Russia writes off Africa's debts worth billions of dollars
Commemorations marking the International Day of Africa were held in Moscow on Wednesday. Russian President Vladimir Putin sent congratulations to the heads of states and governments of the “black continent.” The Organization of African Unity was founded on May 25th, 1963. The Soviet Union actively supported the liberation movements of African nations. These days Russia is also providing large-scale aid to African developing countries. According to Russian Foreign Minister Sergei Lavrov, Russia wrote off more than $16.5 billion of African countries' foreign debts of during the period from 1998 to 2004.
A function for the heads of diplomatic missions of African countries accredited in Russian was held in Moscow on the occasion the International Day of Africa. In his welcoming address to the heads of diplomatic missions of Cameroon, Ethiopia, Sudan, Kenya and a few other African countries, Ilyas Umakhanov, first deputy chairman of the Committee for International Affairs of the Federation Council, said that Russia and African countries maintained an extremely close relationship in terms of political, economic, and humanitarian cooperation.
It should be noted at this point that the West is presently stepping up its aid program to the developing counties. African nations are the main recipients of the Western aid.
At a meeting in Brussels, member states of the EU agreed to double financial aid to the developing countries within the next ten years. The decision aims to support the UN plan calling for an international effort to reduce the world poverty in half by the year 2015. In particular, arrangements were made to increase the amount of aid to the world’s poorest countries by $25 billion within the next five years. Europeans are planning to give away a larger part of the money to their former African colonies as a present for the International Day of Africa. In line with the statements of the Russian officials, the UK representatives also said that they hope to make more progress in the issues relating to the fight against poverty during the upcoming G-8 summit to be held next month.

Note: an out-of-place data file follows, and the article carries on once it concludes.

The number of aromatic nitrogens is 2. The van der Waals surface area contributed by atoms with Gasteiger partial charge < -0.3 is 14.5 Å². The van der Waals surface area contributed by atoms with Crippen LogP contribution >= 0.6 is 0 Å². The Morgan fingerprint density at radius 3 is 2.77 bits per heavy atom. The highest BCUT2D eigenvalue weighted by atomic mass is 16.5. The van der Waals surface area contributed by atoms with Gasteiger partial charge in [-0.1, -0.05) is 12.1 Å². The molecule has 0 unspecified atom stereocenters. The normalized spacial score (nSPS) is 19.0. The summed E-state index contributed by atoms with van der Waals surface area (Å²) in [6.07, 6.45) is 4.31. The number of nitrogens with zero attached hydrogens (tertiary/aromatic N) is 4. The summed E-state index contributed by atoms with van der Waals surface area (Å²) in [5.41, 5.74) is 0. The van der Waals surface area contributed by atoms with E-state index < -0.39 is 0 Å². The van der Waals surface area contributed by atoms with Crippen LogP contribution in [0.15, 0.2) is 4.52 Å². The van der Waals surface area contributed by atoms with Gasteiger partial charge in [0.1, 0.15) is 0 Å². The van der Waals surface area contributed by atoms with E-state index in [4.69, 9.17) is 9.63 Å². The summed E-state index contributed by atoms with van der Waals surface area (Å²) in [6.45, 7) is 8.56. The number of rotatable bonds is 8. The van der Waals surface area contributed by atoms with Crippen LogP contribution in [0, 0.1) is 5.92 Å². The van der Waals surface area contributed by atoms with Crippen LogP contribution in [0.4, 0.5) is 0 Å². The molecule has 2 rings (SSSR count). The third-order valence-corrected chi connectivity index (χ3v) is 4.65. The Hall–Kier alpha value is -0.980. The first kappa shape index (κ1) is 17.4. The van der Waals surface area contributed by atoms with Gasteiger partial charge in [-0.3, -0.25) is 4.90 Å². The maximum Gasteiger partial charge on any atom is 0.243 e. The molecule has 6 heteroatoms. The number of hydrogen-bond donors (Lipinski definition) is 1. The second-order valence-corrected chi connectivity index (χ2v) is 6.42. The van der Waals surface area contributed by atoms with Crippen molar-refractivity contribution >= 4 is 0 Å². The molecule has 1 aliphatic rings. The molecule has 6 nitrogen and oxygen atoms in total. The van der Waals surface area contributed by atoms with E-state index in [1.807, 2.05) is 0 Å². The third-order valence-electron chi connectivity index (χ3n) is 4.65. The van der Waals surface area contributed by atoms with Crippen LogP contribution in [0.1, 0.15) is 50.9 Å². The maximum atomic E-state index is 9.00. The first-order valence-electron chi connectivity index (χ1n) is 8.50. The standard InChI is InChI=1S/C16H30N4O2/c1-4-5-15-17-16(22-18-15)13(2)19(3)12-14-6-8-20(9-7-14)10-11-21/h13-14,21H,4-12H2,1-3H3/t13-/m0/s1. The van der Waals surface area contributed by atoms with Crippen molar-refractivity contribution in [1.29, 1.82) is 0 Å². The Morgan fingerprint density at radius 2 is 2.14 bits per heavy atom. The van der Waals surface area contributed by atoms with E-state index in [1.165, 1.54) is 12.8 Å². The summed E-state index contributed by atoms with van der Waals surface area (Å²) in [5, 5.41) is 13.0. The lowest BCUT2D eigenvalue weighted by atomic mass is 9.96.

Hillary Benn, UK's International Development Secretary, made the following comment on the Brussels agreement, quote: “Today's agreement is very important because it points out the largest sponsor in the world. The European Union, European Commission and other member states of the EU provide half the aid to the developing nations. From my point of view, it is a very clear signal to the U.S., Canada, and Japan,” unquote.
For some reason the UK diplomat failed to mention Russia as a main sponsor of the fight against poverty. Suffice it to say that Russia's contribution to debt relief program of the African countries from 1998 to 2005 amounted to $16.5 billion, according to Russian Foreign Minister. In terms of GDP, the amount is significantly larger than 0.7% of the EU's joint income allocated for the same purposes. Apart from forgiving external debts of African counties, Russia has also written off debts of many Asian countries over the last few years. Billions of dollars owed to Russia by Syria were written off this year.
America pressured Russia to write off the Iraqi debt. Russia's participation in energy projects in Iraq was the other reason for writing off the Iraqi debt.
Most of the debts of the developing countries which have been written off by Russia over the last few years date back to the Soviet era. Shortly after the collapse of the Soviet union, the Russian government intended to use the above debts for paying back the Soviet foreign debt to the West. At the and of the day, having succumbed to pressure put by USA, EU and other “sponsors” of the fight against poverty, Russia wrote off billions of dollars of the developing countries' foreign debts. As regards the Soviet-era foreign debt, Russia will have to pay it back in full. Early redemption of debt is the only way of saving up some money on the rolled-up interest.